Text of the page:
monetary loss or downtime.
Table 5. Number of computer security incidents,
by type of incident, 2005
Number of
businesses
Percent of businesses that detected
incidents
Type of incident Total
1
incident
2 – 9
incidents
10 or more
incidents
All incidents 4,439 100% 14 43 43
Cyber attack 3,841 100% 17 53 30
Computer virus 3,404 100% 18 54 28
Denial of service 1,024 100% 26 52 23
Vandalism or
sabotage 264 100% 57 34 8
Cyber theft 681 100% 47 33 20
Embezzlement 185 100% 64 24 12
Fraud 289 100% 39 29 32
Theft of intellectual
property 183 100% 62 34 4
Theft of personal or
financial data 193 100% 51 32 17
Other computer
security incidents 1,400 100% 10 24 66
Note: Number of businesses may sum to more than total because
respondents could detect more than one type of incident. Detail may not sum
to 100% due to rounding. See appendix table 4 for number of incidents, by
industry.
Table 6. Monetary loss incurred from computer security
incidents, by type of incident, 2005
Number of
businesses
Percent of businesses with monetary loss
Type of incident Total No loss
$1,000-
$9,000
$10,000-
$99,000
$100,000
or more
All incidents 3,591 100% 10 51 27 13
Cyber attack 3,072 100% 9 57 25 9
Computer virus 2,779 100% 7 60 24 9
Denial of service 697 100% 19 52 23 6
Vandalism or
sabotage 220 100% 11 59 21 9
Cyber theft 542 100% 6 26 38 30
Embezzlement 160 100% 4 19 44 33
Fraud 237 100% 7 32 36 24
Theft of intellectual
property 133 100% 9 17 36 38
Theft of personal
or financial
data 141 100% 11 31 29 29
Other computer
security incidents
1,165 100% 20 49 25 7
Note: Number of businesses may sum to more than total because
respondents could detect more than one type of incident. Detail may
not sum to 100% due to rounding. See appendix table 5 for monetary loss,
by industry.
Cybercrime against Businesses, 2005 5
There was no downtime for a tenth of the businesses
detecting cyber attacks or other computer security incidents
(table 7). System downtime lasted between 1 and 24
hours for half of the businesses and more than 24 hours for
a third of businesses detecting these types of incidents.
The duration of system downtime varied by type of incident.
Denial of service attacks noticeably affected the computer
systems of 92% of victims. By comparison, incidents of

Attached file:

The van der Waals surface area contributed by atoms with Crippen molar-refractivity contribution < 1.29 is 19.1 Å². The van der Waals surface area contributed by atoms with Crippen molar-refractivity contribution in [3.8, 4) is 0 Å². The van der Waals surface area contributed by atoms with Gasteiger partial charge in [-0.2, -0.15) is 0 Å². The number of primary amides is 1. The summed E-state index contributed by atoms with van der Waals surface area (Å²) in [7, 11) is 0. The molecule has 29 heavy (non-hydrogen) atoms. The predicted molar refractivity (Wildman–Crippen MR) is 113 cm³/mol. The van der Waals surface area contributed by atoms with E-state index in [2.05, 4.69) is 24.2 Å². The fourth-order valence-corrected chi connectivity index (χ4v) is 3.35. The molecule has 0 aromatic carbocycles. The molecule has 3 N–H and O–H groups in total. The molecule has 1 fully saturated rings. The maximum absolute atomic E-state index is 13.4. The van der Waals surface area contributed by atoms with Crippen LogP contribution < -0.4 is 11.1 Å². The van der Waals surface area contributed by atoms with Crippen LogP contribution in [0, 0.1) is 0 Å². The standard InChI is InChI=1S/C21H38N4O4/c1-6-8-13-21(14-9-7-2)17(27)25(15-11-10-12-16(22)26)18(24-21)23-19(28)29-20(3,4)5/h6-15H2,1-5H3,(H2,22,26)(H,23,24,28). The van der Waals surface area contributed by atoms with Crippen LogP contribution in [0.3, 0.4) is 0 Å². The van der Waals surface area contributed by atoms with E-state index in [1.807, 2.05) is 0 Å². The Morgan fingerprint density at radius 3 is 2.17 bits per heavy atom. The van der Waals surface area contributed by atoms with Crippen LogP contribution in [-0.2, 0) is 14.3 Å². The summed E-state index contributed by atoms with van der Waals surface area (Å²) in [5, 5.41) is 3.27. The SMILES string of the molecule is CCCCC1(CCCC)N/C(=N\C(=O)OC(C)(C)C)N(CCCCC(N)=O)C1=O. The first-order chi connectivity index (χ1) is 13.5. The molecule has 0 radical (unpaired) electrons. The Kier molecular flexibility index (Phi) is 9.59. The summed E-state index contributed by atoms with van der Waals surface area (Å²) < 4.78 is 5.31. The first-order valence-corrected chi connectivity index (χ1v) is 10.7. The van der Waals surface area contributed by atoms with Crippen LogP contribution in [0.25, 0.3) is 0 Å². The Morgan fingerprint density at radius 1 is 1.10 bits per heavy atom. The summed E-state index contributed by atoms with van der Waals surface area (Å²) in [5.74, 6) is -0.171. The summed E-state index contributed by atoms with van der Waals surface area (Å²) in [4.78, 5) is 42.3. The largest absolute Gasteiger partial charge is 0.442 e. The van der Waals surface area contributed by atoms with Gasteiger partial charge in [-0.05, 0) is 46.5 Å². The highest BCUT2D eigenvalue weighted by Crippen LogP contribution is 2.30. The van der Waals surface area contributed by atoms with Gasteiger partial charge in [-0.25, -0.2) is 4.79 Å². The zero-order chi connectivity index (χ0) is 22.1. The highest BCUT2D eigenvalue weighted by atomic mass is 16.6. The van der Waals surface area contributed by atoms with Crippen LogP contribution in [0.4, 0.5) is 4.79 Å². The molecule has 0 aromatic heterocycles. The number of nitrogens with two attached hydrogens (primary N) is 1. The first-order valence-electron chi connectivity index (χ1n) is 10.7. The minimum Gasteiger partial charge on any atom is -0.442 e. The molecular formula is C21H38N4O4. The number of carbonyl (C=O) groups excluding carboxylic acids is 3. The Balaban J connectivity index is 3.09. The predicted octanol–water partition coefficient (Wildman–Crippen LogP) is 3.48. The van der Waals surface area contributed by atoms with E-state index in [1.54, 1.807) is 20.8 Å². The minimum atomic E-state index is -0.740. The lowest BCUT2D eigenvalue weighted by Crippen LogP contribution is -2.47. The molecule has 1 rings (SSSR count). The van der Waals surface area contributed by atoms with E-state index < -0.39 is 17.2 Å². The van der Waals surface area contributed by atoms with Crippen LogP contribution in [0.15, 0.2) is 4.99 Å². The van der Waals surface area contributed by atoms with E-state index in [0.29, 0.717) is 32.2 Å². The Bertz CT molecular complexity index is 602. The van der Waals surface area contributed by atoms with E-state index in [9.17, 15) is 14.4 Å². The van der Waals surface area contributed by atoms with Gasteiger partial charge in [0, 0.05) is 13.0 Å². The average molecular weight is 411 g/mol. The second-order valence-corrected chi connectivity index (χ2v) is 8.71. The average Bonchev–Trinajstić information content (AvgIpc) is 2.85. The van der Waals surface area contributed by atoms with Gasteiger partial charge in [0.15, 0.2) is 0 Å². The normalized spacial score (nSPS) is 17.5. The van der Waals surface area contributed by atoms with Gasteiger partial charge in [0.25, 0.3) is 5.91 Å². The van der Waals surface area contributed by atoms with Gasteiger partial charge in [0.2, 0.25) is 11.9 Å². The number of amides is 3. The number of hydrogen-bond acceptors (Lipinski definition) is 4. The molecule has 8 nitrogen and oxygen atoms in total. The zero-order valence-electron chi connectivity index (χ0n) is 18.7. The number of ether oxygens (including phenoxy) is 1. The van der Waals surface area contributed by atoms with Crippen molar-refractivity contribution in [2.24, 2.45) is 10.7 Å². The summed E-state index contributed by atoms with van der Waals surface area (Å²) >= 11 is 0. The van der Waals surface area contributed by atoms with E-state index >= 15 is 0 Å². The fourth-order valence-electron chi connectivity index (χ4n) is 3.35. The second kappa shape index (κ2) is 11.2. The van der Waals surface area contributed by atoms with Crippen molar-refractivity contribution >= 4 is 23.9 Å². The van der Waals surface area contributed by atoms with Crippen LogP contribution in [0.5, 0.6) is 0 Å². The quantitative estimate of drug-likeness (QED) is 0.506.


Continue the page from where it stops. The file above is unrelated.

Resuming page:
vandalism or sabotage shut systems down for 73% of businesses,
and other computer security incidents caused system
downtime for 68% of victimized businesses.
Cybercrime resulted in monetary loss of
$867 million among businesses
responding to the survey
Nearly 4,500 businesses provided information
on 22 million cybercrime incidents in
2005 (table 8). The 3,247 businesses that
incurred monetary loss from cybercrime lost a
total of $867 million. About 2,000 businesses
said their business networks, PCs, or web
sites (or combinations of the three) were
down for a total of 324,000 hours.
Cyber attacks accounted for nearly 1.6 million
incidents, more than $300 million in loss, and
220,000 hours of system downtime. Computer
viruses accounted for about 90% each
of: cyber attack incidents (1.5 million incidents),
monetary loss ($281 million), and system
downtime (193,000 hours).
Cyber theft accounted for less than 1% of all
incidents but more than 50% of the total monetary
loss ($450 million). Theft of intellectual
property had the fewest number of incidents
(607), and the greatest amount of monetary
loss of all types of cyber theft (nearly $160
million). Embezzlement also cost businesses
nearly $160 million. System downtime data
were not collected for cyber theft.
Although 24% of businesses detected other
computer security incidents, these other incidents
accounted for 92% of the total number
of incidents, or 20 million incidents. Other
computer security incidents accounted for
12% of all monetary loss ($103 million) and
32% of system downtime (104,000 hours).
Two-thirds of computer security incidents were
targeted against critical infrastructure businesses
The number of incidents varied by risk level and industry.
Ninety-five percent of victimized scientific research and
development businesses detected multiple incidents
(appendix table 4). By comparison, fewer than 80% of victimized
businesses operating in management of companies;
forestry, fishing, and hunting; or other services
detected more than one incident.
Table 8. Number of computer security incidents and amount of monetary
loss and system downtime, by type of incident, 2005
Number of incidents
Monetary loss
(in thousands) Downtime
Type of incident Total Median Total Median Total Median
All incidents 22,138,250 6 $866,600 $6 323,900hrs 16hrs
Cyber attack 1,582,913 4 $313,900 $5 219,600hrs 12hrs
Computer virus 1,460,242 3 280,700 5 193,000 12
Denial of service 121,652 3 21,100 5 19,200 7
Vandalism or
sabotage 1,019 1 12,200 5 7,300 10
Cyber theft 130,970 2 $450,000 $29
Embezzlement 1,565 1 158,700 50
Fraud 125,510 3 103,100 20
Theft of intellectual
property 607 1 159,400 43
Theft of personal or
financial data 3,288 1 28,800 20
Other computer
security incidents 20,424,367 20 $102,700 $5 104,300hrs 23hrs
Number of businesses 4,433 3,247 2,157
Note: Downtime information was not collected for incidents of cyber theft. For specific types